• Title: Solaris
  • Author: Stanisław Lem Joanna Kilmartin Steve Cox
  • ISBN: 9780571311576
  • Page: 226
  • Format: Paperback
  • Solaris When Kris Kelvin arrives at the planet Solaris to study the ocean that covers its surface he is forced to confront a painful hitherto unconscious memory embodied in the physical likeness of a long de
    When Kris Kelvin arrives at the planet Solaris to study the ocean that covers its surface he is forced to confront a painful, hitherto unconscious memory embodied in the physical likeness of a long dead lover Others suffer from the same affliction and speculation rises among scientists that the Solaris ocean may be a massive brain that creates incarnate memories, but itsWhen Kris Kelvin arrives at the planet Solaris to study the ocean that covers its surface he is forced to confront a painful, hitherto unconscious memory embodied in the physical likeness of a long dead lover Others suffer from the same affliction and speculation rises among scientists that the Solaris ocean may be a massive brain that creates incarnate memories, but its purpose in doing so remains a mystery .Solaris raises a question that has been at the heart of human experience and literature for centuries can we truly understand the universe around us without first understanding what lies within

    One Reply to “Solaris”

    1. Many sci-fi authors think that they write about aliens. The truth is, they really don't. Instead, they essentially write about humans. Most sci-fi aliens are little more than an allegory for humanity, a mirror through which we can see ourselves - maybe slightly different-looking, with more (or fewer) appendages, different senses, funny names, different social structures - but still unmistakably human. And so, when we think of aliens as shown in popular literature/ cinematography, 99% of us will [...]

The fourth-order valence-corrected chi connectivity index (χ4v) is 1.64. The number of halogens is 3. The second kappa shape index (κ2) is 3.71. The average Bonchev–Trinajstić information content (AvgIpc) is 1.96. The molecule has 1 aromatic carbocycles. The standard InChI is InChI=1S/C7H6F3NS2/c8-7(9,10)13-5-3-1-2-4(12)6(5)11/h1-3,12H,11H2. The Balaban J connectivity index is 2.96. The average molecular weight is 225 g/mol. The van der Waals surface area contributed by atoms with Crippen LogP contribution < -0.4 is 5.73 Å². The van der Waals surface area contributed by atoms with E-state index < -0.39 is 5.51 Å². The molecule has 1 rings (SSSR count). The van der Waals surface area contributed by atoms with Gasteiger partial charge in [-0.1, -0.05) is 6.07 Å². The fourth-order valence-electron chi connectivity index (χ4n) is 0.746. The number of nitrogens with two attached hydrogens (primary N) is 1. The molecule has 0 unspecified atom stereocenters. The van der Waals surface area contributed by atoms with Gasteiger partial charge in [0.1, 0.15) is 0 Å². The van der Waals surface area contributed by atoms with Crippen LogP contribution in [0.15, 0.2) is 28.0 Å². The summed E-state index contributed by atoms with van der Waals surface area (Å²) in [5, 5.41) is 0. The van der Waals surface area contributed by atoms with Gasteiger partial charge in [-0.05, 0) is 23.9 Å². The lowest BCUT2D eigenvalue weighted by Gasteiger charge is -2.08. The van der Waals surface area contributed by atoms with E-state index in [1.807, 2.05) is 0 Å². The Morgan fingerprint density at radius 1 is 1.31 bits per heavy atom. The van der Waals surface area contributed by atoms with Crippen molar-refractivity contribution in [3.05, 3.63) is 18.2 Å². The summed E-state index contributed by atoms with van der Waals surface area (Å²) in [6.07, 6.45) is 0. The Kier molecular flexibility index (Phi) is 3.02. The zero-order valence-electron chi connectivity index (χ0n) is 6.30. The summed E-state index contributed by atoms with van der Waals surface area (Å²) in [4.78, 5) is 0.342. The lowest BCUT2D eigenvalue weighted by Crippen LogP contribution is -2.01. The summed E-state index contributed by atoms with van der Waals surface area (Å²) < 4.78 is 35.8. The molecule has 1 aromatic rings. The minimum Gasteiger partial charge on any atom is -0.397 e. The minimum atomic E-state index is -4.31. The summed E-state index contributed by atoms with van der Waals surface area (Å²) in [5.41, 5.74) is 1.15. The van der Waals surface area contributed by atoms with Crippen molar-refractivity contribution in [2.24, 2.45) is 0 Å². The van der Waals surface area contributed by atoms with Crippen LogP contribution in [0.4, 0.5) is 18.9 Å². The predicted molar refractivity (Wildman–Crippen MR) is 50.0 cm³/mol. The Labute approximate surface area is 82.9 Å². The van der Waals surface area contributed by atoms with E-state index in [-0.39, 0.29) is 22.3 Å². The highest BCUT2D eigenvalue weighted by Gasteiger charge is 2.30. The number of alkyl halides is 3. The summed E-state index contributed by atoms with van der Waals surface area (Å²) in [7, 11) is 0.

2. 11/11/11 Update: Reflected on it a bit more, and bumped up the rating to 5 stars. Darn those coercive, psychic ocean mind waves!**Despite work, an appalling lack of sleep, work, life, work, copious amounts of laundry, work, and MORE WORK, I finally finished this little gem of a book. I am giving it four stars for now, but depending on how I feel after I absorb more of the book, I may bump up the rating. Solaris is beautifully written, and the message behind the book is chilling if not eye-openin [...]

    3. I'm afraid I'm a philistine. I liked the Soderberg remake of the movie most, then the book, and last the original Tarkovsky movie. If you're cultured and sophisticated, I think that you're supposed to have the exact opposite ordering. Oh well.In my defense, I recall that, when I watched the Tarkovsky version, I looked around at one point and discovered that the people on both sides of me had fallen asleep. As far as I can remember, this is the only time I've ever see it happen.

    4. This is the classic gothic horror haunted house story revisited with an SF twist. It's a testament to the obtuseness of mankind, particularly unemotional, Cold-War era, scientific man. Three scientists on the remote planet Solaris seek contact with the lone enormous creature occupying it -- the ocean. All sorts of experiments are tried over a century or more, but the planet and the humans never achieve, at least to the humans' satisfaction, adequate evidence of a measurable intellectual exchang [...]

    5. (I will review this properly after re-read, but I can say that this book was fantastic; I've seen the newer movie - which was good - and will watch the older at some point. Not action-packed, but more pondering kind of a book.)